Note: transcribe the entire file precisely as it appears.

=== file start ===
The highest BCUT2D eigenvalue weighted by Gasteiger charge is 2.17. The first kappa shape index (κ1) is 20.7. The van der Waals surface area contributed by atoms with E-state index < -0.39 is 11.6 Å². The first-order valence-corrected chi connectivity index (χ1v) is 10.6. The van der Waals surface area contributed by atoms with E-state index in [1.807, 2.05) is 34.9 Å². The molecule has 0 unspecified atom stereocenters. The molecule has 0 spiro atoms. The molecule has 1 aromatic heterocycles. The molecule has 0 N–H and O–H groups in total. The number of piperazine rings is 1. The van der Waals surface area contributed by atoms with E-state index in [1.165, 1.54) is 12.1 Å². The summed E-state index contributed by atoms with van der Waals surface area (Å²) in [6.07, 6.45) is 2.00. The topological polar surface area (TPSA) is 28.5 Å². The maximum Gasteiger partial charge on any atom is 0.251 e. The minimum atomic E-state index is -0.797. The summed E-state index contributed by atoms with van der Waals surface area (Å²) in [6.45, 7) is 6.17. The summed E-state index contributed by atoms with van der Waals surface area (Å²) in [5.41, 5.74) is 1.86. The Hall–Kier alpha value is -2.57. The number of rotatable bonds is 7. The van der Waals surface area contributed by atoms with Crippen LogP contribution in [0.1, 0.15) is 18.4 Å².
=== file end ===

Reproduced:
The highest BCUT2D eigenvalue weighted by Gasteiger charge is 2.17. The first kappa shape index (κ1) is 20.7. The van der Waals surface area contributed by atoms with E-state index < -0.39 is 11.6 Å². The first-order valence-corrected chi connectivity index (χ1v) is 10.6. The van der Waals surface area contributed by atoms with E-state index in [1.807, 2.05) is 34.9 Å². The molecule has 0 unspecified atom stereocenters. The molecule has 0 spiro atoms. The molecule has 1 aromatic heterocycles. The molecule has 0 N–H and O–H groups in total. The number of piperazine rings is 1. The van der Waals surface area contributed by atoms with E-state index in [1.165, 1.54) is 12.1 Å². The summed E-state index contributed by atoms with van der Waals surface area (Å²) in [6.07, 6.45) is 2.00. The topological polar surface area (TPSA) is 28.5 Å². The maximum Gasteiger partial charge on any atom is 0.251 e. The minimum atomic E-state index is -0.797. The summed E-state index contributed by atoms with van der Waals surface area (Å²) in [6.45, 7) is 6.17. The summed E-state index contributed by atoms with van der Waals surface area (Å²) in [5.41, 5.74) is 1.86. The Hall–Kier alpha value is -2.57. The number of rotatable bonds is 7. The van der Waals surface area contributed by atoms with Crippen LogP contribution in [0.1, 0.15) is 18.4 Å².